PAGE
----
Conceptual Architecture for InterBase/Firebird
by Hubert Chan and Dmytro Yashkir
Faculty of Mathematical, Statistical and Computer Sciences
University of Waterloo, Canada.
January 29, 2002
In this paper, we investigate the conceptual architecture for the InterBase/Firebird database. We identify the major components of the database system and their interactions. Some of these components themselves have their own architectures, which we will also discuss. We present some scenarios which illustrate the interactions between the components. We show that the top-level architecture is styled after a pipe and filter architecture, while each component may have its own architectural style.
Table of Contents
Conceptual Architecture for InterBase/Firebird 1
Software architecture presents developers with a tool for organizing large, complex software systems into various components, allowing the developers to better understand the system as a whole by reducing the number of components which must be kept in mind. It allows each developer to focus on a smaller part of the system, and enables the development team to integrate its work together by specifying the interfaces between the various parts in a clear and well defined manner.
There are several different types of architectural views. The conceptual architecture is a high-level view, with relatively few details, and is particularly well suited for describing the functionality of a system.
In this paper, we investigate the conceptual architecture for the InterBase/Firebird database. Interbase is developed by Borland, and an open source version (Interbase 6.0) was released in July 2000 under the InterBase Public License (derived from the Mozilla Public License). However, due to Borland’s attitude towards community developers, the Firebird project was created, developing its own database based on Borland’s source code. However, due to their common lineage, InterBase and Firebird share a common architecture, so for the purposes of this report, we will consider them to be the same.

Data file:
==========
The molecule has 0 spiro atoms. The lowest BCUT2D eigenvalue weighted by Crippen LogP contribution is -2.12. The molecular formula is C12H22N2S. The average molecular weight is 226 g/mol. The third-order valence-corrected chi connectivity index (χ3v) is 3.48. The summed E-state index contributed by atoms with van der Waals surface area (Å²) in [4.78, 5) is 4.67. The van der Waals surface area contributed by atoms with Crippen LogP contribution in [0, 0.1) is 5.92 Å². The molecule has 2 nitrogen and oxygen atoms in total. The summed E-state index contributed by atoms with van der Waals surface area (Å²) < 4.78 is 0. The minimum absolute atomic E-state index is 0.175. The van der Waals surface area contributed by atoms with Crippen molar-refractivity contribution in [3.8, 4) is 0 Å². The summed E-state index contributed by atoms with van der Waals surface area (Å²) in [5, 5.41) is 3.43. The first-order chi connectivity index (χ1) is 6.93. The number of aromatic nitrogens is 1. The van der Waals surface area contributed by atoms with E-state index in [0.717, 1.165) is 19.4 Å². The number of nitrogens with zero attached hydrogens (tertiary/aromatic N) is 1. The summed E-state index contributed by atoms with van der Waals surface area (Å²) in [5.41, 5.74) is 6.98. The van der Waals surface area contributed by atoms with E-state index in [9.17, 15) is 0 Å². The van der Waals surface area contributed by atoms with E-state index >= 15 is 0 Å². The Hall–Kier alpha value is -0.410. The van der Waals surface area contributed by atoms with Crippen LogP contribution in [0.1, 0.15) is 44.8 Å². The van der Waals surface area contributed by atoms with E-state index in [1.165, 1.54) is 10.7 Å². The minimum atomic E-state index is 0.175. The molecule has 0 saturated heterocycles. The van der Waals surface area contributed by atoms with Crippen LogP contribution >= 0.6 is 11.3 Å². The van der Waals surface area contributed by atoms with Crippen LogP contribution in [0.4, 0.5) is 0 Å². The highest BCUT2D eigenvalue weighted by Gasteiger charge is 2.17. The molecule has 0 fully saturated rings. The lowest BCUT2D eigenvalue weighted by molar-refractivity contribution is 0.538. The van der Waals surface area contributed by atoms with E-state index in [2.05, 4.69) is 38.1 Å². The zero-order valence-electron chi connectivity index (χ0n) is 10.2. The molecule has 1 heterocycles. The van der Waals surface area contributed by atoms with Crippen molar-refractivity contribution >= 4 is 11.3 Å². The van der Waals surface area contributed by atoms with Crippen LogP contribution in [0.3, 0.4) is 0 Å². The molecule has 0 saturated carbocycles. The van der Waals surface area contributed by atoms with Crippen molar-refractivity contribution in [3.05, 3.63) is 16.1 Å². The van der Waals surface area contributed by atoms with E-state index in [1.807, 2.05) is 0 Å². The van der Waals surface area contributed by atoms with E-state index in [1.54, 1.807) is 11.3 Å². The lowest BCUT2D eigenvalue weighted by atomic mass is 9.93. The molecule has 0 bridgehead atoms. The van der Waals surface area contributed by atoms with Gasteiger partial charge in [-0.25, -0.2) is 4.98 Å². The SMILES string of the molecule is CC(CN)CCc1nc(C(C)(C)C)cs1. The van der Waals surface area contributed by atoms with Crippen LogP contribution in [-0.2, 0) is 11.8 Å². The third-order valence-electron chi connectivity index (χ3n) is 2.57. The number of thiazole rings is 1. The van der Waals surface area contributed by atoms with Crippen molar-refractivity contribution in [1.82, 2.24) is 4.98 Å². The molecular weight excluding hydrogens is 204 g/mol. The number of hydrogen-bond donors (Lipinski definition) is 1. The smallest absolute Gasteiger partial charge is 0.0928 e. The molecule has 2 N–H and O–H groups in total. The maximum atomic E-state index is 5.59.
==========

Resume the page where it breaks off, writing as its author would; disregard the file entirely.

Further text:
InterBase includes many tools and utilities for developing and administering a database, and the code base includes code from older versions, as well as some failed attempts. We will not be considering these in our analysis.
We begin by discussing the overall architecture of the system. We then look at the architectures of some of the subsystems, and we finally present scenarios which illustrate the behaviour of the system in response to queries generated by clients.
InterBase can be divided into four major components (see Figure 1): the remote connection system, the SQL translator, the relational database engine, and the lock manager. The arrows in the diagram indicate the flow of data. We include the clients in the diagram to illustrate their relationship with the rest of the system.
remote connection system (REMOTE): This subsystem allows remote clients to connect to the database over different network protocols. It is composed of two parts: a client-side component and a server-side component.
SQL translator (DSQL): This subsystem translates requests from SQL into BLR, the native language of the database.
relational database engine (JRD): This subsystem performs the actual queries.
lock manager (LOCK): This subsystem handles synchronization among transactions.
The arrangement of the remote connection system, SQL translator, and relational database engine, can be seen as a pipe and filter style of architecture: a request flows through the remote connection system, to the SQL translator, where it is converted to BLR. The BLR goes through the relational database, which returns a request through the remote connection system.